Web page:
France Berlioz, Les Troyens: Soloists, Chorus of the Opéra national de Paris (chorus master: José Luis Basso), Orchestra of the Opéra national de Paris / Philippe Jordan (conductor). Opéra Bastille, Paris, 28.1.2019. (MB)
Director and Set designs – Dmitri Tcherniakov
Costumes – Elena Zaytseva
Lighting – Gleb Filshtinsky
Video – Tieni Burkhalter
Cassandre – Stéphanie d’Oustrac
Ascagne – Michèle Losier
Hécube – Véronique Gens
Énée – Brandon Jovanovich
Chorèbe – Stéphane Degout
Panthée – Christian Helmer
Hector’s Ghost – Thomas Dear
Priam – Paata Burchuladze
Greek Captain – Jean-Luc Ballestra
Soldier – Jean-François Marras
Polyxène – Sophie Clasisse
Didon – Ekaterina Semenchuk
Anna – Aude Extrémo
Iopas – Cyrille Dubois
Hylas – Bror Magnus Tødenes
Narbal – Christian von Horn
Mercure, Priest of Pluto – Bernard Arrieta
Créuse – Natasha Mashkevich
Andromaque – Mathilde Kopytto
Astyanax – Emile Gouasdoué
Polyxène – Francesca Lo Bue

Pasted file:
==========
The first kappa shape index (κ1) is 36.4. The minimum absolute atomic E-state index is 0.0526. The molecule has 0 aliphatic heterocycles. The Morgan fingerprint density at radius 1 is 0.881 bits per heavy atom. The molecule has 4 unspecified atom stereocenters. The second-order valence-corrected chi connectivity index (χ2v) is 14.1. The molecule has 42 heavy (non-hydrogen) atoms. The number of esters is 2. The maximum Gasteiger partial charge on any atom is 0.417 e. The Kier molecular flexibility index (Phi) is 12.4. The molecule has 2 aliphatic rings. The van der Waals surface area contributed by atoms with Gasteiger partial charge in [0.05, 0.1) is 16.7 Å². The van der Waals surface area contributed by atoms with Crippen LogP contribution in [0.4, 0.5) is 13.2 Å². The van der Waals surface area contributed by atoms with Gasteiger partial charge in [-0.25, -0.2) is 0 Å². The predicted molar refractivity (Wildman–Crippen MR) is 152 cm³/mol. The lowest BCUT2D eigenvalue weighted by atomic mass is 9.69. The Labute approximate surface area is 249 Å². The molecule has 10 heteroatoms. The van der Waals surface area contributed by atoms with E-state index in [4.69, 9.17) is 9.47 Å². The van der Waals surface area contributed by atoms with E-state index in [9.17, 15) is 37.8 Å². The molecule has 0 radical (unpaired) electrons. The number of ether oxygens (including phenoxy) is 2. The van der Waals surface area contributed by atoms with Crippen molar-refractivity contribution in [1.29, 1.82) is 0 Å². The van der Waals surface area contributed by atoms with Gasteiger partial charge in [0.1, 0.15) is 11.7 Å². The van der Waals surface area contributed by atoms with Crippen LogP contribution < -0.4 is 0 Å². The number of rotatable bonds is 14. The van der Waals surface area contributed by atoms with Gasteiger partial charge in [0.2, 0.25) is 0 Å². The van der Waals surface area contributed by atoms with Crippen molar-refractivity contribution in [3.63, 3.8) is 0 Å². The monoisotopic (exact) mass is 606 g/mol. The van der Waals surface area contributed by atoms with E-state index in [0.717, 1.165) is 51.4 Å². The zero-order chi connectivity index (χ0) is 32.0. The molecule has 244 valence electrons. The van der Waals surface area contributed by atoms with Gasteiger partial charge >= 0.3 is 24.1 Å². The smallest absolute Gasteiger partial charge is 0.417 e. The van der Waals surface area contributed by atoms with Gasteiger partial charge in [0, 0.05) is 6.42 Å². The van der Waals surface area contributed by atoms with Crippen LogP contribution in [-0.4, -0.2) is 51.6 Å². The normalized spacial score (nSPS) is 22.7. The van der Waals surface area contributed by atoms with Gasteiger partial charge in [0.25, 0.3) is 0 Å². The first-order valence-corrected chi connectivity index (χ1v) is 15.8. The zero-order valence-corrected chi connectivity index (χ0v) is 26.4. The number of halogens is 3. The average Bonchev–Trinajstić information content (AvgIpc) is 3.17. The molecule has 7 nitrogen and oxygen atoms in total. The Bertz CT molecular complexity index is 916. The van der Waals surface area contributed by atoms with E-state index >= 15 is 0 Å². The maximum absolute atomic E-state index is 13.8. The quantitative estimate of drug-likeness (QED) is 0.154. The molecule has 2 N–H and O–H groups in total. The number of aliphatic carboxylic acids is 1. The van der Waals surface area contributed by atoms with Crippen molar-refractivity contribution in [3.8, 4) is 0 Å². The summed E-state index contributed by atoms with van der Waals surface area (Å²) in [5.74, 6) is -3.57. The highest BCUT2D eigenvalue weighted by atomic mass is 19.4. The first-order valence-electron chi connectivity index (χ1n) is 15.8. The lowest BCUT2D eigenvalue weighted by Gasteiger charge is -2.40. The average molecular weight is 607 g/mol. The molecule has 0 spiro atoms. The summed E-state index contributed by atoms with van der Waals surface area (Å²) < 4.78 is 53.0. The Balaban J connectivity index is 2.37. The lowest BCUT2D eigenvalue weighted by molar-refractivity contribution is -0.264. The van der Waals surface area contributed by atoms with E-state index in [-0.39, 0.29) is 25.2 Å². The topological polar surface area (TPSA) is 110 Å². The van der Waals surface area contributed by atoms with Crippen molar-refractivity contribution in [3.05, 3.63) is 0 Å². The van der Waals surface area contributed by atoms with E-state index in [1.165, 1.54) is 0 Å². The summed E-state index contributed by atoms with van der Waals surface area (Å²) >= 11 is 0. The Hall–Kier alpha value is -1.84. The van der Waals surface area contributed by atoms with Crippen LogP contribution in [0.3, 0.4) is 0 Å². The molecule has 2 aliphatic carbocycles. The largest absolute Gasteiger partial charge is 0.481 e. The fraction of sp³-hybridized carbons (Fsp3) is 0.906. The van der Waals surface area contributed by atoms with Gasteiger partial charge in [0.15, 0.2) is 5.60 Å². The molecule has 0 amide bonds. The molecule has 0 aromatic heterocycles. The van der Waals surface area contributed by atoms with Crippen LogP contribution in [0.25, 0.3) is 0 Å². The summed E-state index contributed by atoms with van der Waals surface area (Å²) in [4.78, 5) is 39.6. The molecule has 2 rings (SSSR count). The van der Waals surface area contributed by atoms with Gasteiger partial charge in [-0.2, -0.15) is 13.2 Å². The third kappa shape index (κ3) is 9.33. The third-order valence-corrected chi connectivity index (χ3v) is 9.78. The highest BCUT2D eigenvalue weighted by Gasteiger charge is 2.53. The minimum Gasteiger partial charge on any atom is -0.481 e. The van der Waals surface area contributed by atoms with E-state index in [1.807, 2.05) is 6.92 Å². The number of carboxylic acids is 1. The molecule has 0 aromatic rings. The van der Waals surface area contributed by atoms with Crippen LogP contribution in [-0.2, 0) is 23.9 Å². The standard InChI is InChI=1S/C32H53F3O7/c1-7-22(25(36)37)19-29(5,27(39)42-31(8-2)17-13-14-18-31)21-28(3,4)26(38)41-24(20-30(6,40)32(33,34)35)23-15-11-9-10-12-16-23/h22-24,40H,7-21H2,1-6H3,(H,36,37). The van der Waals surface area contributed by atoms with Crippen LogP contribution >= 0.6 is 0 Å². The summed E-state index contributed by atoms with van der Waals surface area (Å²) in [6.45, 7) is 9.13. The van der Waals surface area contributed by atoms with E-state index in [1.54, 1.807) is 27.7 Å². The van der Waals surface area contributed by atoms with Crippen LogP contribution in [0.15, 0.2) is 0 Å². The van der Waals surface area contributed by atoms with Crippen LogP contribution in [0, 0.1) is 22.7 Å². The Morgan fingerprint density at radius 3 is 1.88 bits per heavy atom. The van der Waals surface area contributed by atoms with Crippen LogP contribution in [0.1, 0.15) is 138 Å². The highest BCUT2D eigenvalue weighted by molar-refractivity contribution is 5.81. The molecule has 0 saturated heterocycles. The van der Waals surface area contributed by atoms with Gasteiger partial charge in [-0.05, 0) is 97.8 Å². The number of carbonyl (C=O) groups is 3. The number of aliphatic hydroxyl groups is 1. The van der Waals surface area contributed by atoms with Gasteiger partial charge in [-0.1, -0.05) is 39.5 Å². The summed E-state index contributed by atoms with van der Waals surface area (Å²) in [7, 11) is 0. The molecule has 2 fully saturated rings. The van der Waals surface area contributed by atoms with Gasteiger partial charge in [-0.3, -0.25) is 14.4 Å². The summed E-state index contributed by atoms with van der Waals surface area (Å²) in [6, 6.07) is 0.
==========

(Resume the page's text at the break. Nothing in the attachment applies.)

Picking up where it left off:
Home now to the greater number of the Paris Opéra’s opera productions, the Opéra Bastille opened, unfinished, with a gala performance on 13 July 1989, the bicentennial eve of the storming of the celebrated prison that had once stood on its site. The amphitheatre then had to wait until March of the following year for its first opera production: Les Troyens by Pier Luigi Pizzi. The appalling goings on, even by Parisian operatic standards, that had led to the dismissal of Daniel Barenboim from the Opéra’s music directorship before he had even begun have, touch wood, long been put behind the institution. At any rate, there could be few more fitting works to celebrate the 350th anniversary of the Opéra than the crowning masterpiece of the French master the philistine Pierre Bergés of their day spurned as injuriously as they would Barenboim. If it were a pity that Barenboim were not granted the opportunity to set the record straight – imagine! – then it was a nice twist of history that the conductor would be his sometime assistant, now the Opéra’s Music Director, Philippe Jordan.